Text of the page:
30 April 2017

Re-stitching Malaysia’s social fabric
Focus, Sunday Star
Findings show that strategies and initiatives are needed to foster greater interaction between communities.
By Nazir Razak, Ananthi AL Ramiah and Miles Hewstone.

WHEN the protest of Malaysians for fair elections and against corruption is reframed as an attack by non-Malays against the dignity of Malays, we should be alarmed. Race seems to be the default narrative to explain everything one is unhappy about, from frustrations at school to dissatisfaction at work to altercations in the neighbourhood.

The fact that multi-cultural Malaysia has enjoyed decades of prosperity with little violent conflict does not necessarily equate to harmony. In recent years, with religion being politicised to reinforce communal barriers and more children being schooled separately, we intuitively know that Malaysia’s Malays, Chinese and Indians are growing further apart.

But what are the real facts? How do we measure growing apart? Do we really know what helps communal integration and what does not, and what simply fuels the divide?

We recently conducted a representative survey of communal relations in Peninsular Malaysia, funded by CIMB Foundation. It is one of the most detailed of its kind and unique in that it samples rigorously from the main racial groups. A report on the results and recommendations, now publicly available at www.cimbfoundation.com, provides a snapshot into what works in Malaysia and where the risks lie.
The findings strengthen the case for strategies and initiatives to foster greater interaction between communities.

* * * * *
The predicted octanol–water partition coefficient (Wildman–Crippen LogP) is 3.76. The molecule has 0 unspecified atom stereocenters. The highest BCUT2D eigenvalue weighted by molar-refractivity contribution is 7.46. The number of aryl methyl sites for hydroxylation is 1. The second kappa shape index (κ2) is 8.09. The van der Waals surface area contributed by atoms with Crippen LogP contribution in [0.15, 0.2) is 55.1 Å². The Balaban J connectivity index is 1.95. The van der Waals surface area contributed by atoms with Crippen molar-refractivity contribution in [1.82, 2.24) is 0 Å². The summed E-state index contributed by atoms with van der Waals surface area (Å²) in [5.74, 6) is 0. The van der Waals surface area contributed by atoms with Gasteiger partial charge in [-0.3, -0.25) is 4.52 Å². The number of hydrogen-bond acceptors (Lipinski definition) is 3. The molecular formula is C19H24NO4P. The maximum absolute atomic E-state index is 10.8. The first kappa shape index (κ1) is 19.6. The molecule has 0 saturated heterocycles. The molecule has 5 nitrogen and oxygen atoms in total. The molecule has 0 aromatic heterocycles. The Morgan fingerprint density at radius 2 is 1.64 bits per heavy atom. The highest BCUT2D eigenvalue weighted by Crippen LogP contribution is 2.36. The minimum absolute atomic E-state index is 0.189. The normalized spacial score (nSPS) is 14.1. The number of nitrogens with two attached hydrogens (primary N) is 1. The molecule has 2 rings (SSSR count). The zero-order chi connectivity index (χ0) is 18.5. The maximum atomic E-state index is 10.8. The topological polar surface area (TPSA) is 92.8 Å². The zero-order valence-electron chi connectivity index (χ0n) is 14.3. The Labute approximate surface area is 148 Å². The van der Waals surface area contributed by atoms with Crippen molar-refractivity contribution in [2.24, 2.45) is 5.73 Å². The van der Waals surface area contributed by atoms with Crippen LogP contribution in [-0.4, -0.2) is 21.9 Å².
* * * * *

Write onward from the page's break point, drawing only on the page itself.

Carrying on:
We found that Malaysians seem to live alongside each other, but apart – having little meaningful interaction with people from other races for most of their lives, preferring instead to spend time with people from their own racial groups; about 90% of Malay respondents, 80% of Chinese respondents and 70% of Indian respondents reported that almost all of their friends were from their own respective racial groups (see Table 1).

Yet, research stretching from Northern Ireland to South Africa to Bosnia demonstrates that successful cross-group interactions are vitally important in making multi-cultural societies work.

Further, we know that having friends and social support is one of the most important predictors of mental health and longevity, so we asked: what should a friendship network look like for a person living in a multicultural society? We found that people who live in racially-mixed neighbourhoods are happier and mentally healthier than people who live in neighbourhoods that are dominated by one racial group, even if the dominant racial group is their own. People also report better mental health when they interact positively with neighbours from other races and feel socially supported by them.
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